MOUNTAIN – The House of Lazarus (HOL) and Community Food Share held a “Hunger Awareness Challenge” from Mon., Sept. 18 to Fri., Sept 22 as a unique way of raising awareness about the hunger faced by those living in rural poverty.

The House of Lazarus and Community Food Share challenged 12 community members to live like a food bank client for a week from Mon., Sept. 18 to Fri., Sept. 22 in order to raise awareness about rural hunger. Pictured are HOL’s Cathy Ashby (back, left) and Kim Merkley, South Dundas Mayor Evonne Delegarde, Merrickville-Wolford Mayor David Nash, North Grenville Deputy-Mayor Barb Tobin, Linking Hands co-ordinator Sandy Casselman, and Community Food Share’s Ian McKelvie. Front row: North Dundas Councillor Tony Fraser (left), North Dundas Mayor Eric Duncan, and Winchester District Memorial Hospital CEO Cholly Boland. Missing: community activist Kim Sheldrick, North Grenville Councillor Frank Onasanya, North Dundas Good Neighbour Mike Barkley and Kemptville District Hospital Foundation Chair/Westerra Homes owner Robert Noseworthy. Courtesy photo

All 12 community members who participated in the five-day challenge – living solely off the items provided by the food bank for the week – agreed that the activity gave them a new perspective on the struggles faced by those less fortunate.

The participants included Merrickville-Wolford Mayor David Nash, Linking Hands co-ordinator Sandy Casselman, community activist Kim Sheldrick, Winchester District Memorial Hospital CEO Cholly Boland, North Grenville Deputy-Mayor Barb Tobin, North Grenville Councillor Frank Onasanya, North Dundas Good Neighbour Mike Barkley, North Dundas Councillor Tony Fraser, North Dundas Mayor Eric Duncan, Kemptville District Hospital Foundation chair and Westerra Homes owner Robert Noseworthy, South Dundas Mayor Evonne Delegarde, and one who chose to remain anonymous.

Each champion donated $25 to participate in the challenge – to cover the cost of the food items they took from the food banks – and were allotted an additional $10 of their own money to spend on food during the week.

Each champion was offered 23 items from the food bank, as well as cheese, meat, eggs, milk, and fresh produce.

The champions posted daily about their experiences on social media, and when it was over, they reflected on the food bank and its clients at a gathering at HOL on Wed., Sept. 27.

According to Noseworthy, he experienced some health effects from the food bank diet – firstly, he gained a couple of pounds during the week from eating so much bread and pasta; and he also noticed that the high amount of refined salt in the canned goods had caused his ankle to become swollen.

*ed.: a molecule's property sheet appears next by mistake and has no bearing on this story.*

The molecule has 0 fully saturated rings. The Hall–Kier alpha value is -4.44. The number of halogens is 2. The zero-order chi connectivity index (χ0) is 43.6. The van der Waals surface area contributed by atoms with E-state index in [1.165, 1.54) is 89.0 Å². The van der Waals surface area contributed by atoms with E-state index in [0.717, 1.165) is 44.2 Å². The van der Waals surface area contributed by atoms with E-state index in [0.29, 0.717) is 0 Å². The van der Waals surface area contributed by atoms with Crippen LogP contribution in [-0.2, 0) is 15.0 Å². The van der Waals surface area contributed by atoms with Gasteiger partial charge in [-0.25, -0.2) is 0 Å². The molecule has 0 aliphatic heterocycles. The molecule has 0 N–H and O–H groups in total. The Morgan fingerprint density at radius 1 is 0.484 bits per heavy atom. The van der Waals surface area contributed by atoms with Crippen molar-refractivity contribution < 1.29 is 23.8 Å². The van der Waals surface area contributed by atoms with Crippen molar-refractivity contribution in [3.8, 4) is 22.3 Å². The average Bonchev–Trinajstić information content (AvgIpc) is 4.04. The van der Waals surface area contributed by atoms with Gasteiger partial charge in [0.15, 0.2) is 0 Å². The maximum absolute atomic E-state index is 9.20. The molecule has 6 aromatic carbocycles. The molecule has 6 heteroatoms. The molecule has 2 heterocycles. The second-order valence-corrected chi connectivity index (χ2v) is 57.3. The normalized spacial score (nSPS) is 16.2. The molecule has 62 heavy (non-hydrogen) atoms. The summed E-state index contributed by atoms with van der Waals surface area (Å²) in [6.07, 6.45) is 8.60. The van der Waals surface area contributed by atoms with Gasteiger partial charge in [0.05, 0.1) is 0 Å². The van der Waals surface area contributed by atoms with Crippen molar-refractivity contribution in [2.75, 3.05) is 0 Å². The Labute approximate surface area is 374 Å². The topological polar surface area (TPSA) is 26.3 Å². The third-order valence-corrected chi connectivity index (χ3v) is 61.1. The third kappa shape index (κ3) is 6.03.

“Here I am whining about gaining a few pounds and a swollen ankle, but I know at the end of this week I have more food in both my pantry and my fridge,” said Noseworthy. “But that is not the reality for the real clients of our food banks…Those people have to stretch out their food allocation for much longer than I did. It sincerely opened my eyes, and made me realize how truly fortunate I am.”

Duncan explained that his week was “hungry,” as cooking is not his forte, and he normally eats out while on the road.

“It was an eye-opening experience for sure,” said Duncan. “I baked a cake and nearly wrecked my oven…I’m so used to grabbing food when I’m out and about, and that’s something I took for granted.”

Tobin commented the challenge gave her a new perspective on what can be donated to a food bank, as it is a common misconception food banks give out only canned goods

“Mentally I wasn’t prepared to see fresh food at a food bank,” said Tobin. “It was an awakening for me. The challenge showed me what it was like to be in someone else’s shoes.”

Fraser said that living off the food bank was fine for the week, but was amazed that some clients live off an “energy depleting diet” for years.

He said coming up with creative ideas for meals with only food bank items to work with was a challenge unto itself.

“I do cook a lot and I had a tough time with that,” noted Fraser. “I stretched a can of lentils into four meals, which is good, but I very quickly ran out of ideas.”

Boland commented this is the time of year community members have a surplus of fresh produce in their gardens, and getting the message out there that food banks accept fresh food could mean an increase in donations.

According to Barkley, who works in construction, he often felt tired throughout his 12-hour shifts during the challenge.

“I have been in the construction field my whole life, which is made up of a lot of working poor people,” explained Barkley. “I see it every day – the struggles they have – even myself at times have been there, not being able to eat that day or that week.”

Barkley noted he has seen many accidents in his line of work that never should have happened because workers haven’t eaten anything all day.

“I truly feel there is a huge need for people to donate to their local food banks,” Barkley added.

HOL executive director Cathy Ashby explained to the champions that 40 per cent of the clients served through the HOL food bank are children.

The Hunger Awareness Challenge was part of Food Bank Canada’s Hunger Awareness Week, and the champions’ updates can still be found on HOL’s and Community Food Share’s Facebook pages.